Screening Saves Lives - Write Your Own Story

May 25, 2020

Arnie Claeys will be the first to admit prostate cancer screenings were not on his radar. At age 54, he felt fine and assumed he was cancer-free.

“I figured if prostate cancer was going to be an issue, it would happen later,” Claeys says. “I had a half-brother who had the disease, but he was diagnosed much later in his life. As far as I’m aware, he was the only one in my family to have prostate cancer.”

It wasn’t until Claeys had a discussion with a colleague that he realized the significance of regular screenings. His colleague had gone for a screening and learned he had prostate cancer.

“He said, ‘If you’re over 50, get screened,’” Claeys recalls. “I thought, ‘I don’t have any issues, but I’m over 50.’ In the end, I’m glad I had a prostate cancer screening, but I wish I had done it sooner.”

Screen Time
Claeys’ colleague’s recommendation was not far off from national guidelines: The U.S. Preventive Services Task Force states that men should begin a conversation about screening for prostate cancer with their provider at age 55. Some men who are higher risk, such as African American men or men with a family history of the disease, like Claeys, may want to begin this conversation as soon as age 45.

“Generally speaking, high-risk patients should receive yearly screenings, and patients with average risk require screenings every other year,” says Nathan

Nathan Bockholt, MD, urologist
Nathan Bockholt, MD

Bockholt, MD, visiting urologist with Urology Specialists Chartered in Sioux Falls. “However, every patient is different. Prostate cancer screening should be an active discussion between the patient and his provider.”

One in nine men will be diagnosed with prostate cancer in his lifetime, but early detection can help providers diagnose the cancer at its earliest stages, when treatment tends to be most effective. Annual screenings may alert providers to a problem before symptoms occur. Some symptoms, such as frequent urination, difficulty urinating or pelvic pain, could be missed or written off as signs of aging. While some prostate problems are common in men over age 50, they can also be signs of cancer. Dr. Bockholt urges men to talk with their provider about any symptoms they experience.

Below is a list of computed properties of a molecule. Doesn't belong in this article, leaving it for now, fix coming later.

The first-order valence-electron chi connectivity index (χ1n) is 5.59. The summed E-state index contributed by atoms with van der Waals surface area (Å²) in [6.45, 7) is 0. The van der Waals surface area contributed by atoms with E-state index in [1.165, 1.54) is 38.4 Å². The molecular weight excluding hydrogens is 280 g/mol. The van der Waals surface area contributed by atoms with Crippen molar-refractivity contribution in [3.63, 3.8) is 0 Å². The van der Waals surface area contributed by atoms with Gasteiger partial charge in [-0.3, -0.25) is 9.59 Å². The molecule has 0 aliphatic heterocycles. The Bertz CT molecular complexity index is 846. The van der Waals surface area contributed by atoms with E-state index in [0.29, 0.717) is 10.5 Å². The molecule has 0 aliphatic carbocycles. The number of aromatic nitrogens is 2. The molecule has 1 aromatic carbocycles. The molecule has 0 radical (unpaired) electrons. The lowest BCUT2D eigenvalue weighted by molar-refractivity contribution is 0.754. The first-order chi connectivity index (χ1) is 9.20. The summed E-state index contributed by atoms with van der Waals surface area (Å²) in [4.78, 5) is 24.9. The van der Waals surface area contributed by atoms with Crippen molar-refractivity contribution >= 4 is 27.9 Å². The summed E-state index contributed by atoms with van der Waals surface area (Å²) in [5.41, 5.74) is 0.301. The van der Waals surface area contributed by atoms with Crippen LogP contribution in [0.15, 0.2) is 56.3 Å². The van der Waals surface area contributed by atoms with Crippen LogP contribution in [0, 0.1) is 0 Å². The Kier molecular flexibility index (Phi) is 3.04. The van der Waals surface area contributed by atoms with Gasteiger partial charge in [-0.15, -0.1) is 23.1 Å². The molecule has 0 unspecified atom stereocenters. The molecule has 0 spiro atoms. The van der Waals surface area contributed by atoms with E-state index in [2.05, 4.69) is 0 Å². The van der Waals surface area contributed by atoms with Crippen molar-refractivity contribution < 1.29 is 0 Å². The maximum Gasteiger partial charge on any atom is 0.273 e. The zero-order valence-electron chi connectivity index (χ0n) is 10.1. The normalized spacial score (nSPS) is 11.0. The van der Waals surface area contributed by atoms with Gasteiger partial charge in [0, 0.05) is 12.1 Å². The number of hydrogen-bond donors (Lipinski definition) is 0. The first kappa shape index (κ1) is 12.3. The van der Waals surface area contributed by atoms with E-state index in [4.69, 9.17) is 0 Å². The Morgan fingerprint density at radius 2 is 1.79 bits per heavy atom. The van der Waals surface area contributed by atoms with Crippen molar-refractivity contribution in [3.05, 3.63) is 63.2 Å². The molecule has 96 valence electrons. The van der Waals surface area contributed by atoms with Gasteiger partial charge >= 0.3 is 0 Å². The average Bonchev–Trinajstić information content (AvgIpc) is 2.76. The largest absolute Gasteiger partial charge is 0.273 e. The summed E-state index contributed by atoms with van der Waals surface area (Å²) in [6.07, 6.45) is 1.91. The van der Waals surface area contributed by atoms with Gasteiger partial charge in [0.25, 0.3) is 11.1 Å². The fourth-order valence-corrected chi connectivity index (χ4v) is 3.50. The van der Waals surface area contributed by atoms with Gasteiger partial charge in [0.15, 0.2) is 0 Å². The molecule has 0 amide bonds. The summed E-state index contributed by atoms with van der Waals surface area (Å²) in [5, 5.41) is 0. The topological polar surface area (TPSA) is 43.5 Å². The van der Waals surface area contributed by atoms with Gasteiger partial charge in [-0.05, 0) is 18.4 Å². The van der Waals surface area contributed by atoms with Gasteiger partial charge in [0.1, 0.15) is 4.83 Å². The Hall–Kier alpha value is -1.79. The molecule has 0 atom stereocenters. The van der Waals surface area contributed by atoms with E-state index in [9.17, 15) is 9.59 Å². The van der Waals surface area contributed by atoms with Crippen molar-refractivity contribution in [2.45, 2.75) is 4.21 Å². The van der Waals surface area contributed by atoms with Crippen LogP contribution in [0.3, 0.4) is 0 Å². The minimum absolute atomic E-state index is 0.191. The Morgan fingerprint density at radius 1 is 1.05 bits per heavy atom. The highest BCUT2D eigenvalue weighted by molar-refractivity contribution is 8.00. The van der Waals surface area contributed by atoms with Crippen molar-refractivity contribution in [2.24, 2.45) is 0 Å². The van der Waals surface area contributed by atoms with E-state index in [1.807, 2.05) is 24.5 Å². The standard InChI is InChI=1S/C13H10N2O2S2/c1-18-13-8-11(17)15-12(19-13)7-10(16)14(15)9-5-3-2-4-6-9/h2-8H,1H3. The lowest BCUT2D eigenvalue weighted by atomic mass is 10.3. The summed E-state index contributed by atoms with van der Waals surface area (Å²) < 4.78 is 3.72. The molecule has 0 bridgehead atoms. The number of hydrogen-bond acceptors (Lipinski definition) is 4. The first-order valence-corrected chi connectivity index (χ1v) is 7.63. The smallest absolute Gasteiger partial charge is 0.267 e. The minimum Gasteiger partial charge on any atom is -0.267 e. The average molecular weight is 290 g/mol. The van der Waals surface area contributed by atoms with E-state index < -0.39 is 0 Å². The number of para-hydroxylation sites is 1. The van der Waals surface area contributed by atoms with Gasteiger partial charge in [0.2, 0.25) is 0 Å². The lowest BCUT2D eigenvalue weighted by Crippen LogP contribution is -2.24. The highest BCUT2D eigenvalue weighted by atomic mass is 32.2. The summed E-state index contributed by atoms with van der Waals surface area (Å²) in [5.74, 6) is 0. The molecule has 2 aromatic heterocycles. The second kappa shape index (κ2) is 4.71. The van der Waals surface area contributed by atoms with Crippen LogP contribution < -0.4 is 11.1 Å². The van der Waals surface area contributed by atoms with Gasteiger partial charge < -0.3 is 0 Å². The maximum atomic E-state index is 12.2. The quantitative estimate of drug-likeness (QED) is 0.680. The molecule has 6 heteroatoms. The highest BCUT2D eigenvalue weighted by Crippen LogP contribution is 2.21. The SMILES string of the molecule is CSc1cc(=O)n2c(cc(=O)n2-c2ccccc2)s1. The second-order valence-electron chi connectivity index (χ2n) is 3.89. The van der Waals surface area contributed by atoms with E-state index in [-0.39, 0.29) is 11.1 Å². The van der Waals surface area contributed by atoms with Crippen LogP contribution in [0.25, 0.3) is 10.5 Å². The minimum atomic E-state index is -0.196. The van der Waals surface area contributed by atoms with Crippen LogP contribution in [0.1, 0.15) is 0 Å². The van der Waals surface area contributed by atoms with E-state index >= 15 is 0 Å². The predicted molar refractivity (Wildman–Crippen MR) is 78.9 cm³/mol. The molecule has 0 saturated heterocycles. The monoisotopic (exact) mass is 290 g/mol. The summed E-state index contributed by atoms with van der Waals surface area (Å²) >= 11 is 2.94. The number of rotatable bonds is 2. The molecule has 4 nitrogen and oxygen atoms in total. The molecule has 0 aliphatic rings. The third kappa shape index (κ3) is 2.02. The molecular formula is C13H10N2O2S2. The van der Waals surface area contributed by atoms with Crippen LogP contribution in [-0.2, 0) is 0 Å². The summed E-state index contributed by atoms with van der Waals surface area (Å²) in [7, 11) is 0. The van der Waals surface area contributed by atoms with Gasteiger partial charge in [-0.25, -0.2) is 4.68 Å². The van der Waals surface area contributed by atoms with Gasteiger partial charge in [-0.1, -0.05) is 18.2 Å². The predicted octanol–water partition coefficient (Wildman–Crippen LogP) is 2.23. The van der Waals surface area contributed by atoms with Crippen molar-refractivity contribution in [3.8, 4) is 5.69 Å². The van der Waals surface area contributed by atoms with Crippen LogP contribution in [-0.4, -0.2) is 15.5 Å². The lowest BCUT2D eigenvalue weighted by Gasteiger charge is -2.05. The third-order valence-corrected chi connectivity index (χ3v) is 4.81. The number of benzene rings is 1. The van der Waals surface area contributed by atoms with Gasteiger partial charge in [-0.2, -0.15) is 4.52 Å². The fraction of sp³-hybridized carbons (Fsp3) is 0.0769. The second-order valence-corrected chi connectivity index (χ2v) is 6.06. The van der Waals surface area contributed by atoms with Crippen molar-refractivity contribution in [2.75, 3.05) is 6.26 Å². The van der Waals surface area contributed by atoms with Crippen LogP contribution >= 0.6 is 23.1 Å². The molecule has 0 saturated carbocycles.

“Patients who present with symptoms usually have a very progressive or high-risk disease,” Dr. Bockholt says. “They should alert their provider of their symptoms as soon as possible.”

Some men have no symptoms of prostate cancer at all.

“I told my primary care doctor everything seemed normal, and even he said he didn ’t expect to find anything,” Claeys says. “But my PSA [prostate-specific antigen] test came back very high.”

Recommended Screenings for MenPSA tests, along with digital rectal exams, are the standard prostate cancer screenings Dr. Bockholt recommends for his patients. PSA tests measure the amount of a type of protein in the blood in nanograms per milliliter (ng/mL), and heightened levels suggest a heightened risk of prostate cancer. Most men without prostate cancer have a PSA level under 4 ng/mL on average. Claeys’ test came back with a reading of 14 ng/mL, and a biopsy confirmed that cancer was present and aggressive.

Write Your Own Story
“I wish I could have seen Mr. Claeys sooner,” Dr. Bockholt says. “Fortunately, he was able to have surgery followed by radiation and hormone treatment. It’s a lot to go through, but it ’s required for many patients with high-risk prostate cancer.”

Claeys’ surgery took place in November 2016, followed by hormone treatments in April 2017 and radiation treatments that September. Claeys is currently cancer-free, but the road to recovery has not been easy. Surgery could not remove all of the cancer, and Claeys’ radiation treatments were needed to target the rest. He now requires hyperbaric oxygen treatments to heal radiation treatment damage.

After his experience, Claeys urges the men of his community to get screened.

“If I could rewrite the story, I would have gotten screened much earlier,” Claeys says. “Don’t let prostate cancer decide how your story ends. If you have the chance to write your own medical story, do it.”

Dr. Bockholt is currently accepting new patients and is available for (in-person and virtual) appointments at the HRMC Physicians Clinic on the first and third  Wednesday of every month. To schedule an appointment with him or another urologist, call (605) 353-7660.

To watch the rest of Arnie Claeys story, visit HRMC's YouTube channel. To learn what screenings you need based on your age, visit HRMC's Health Library.

Arnie Claeys, prostate cancer survivor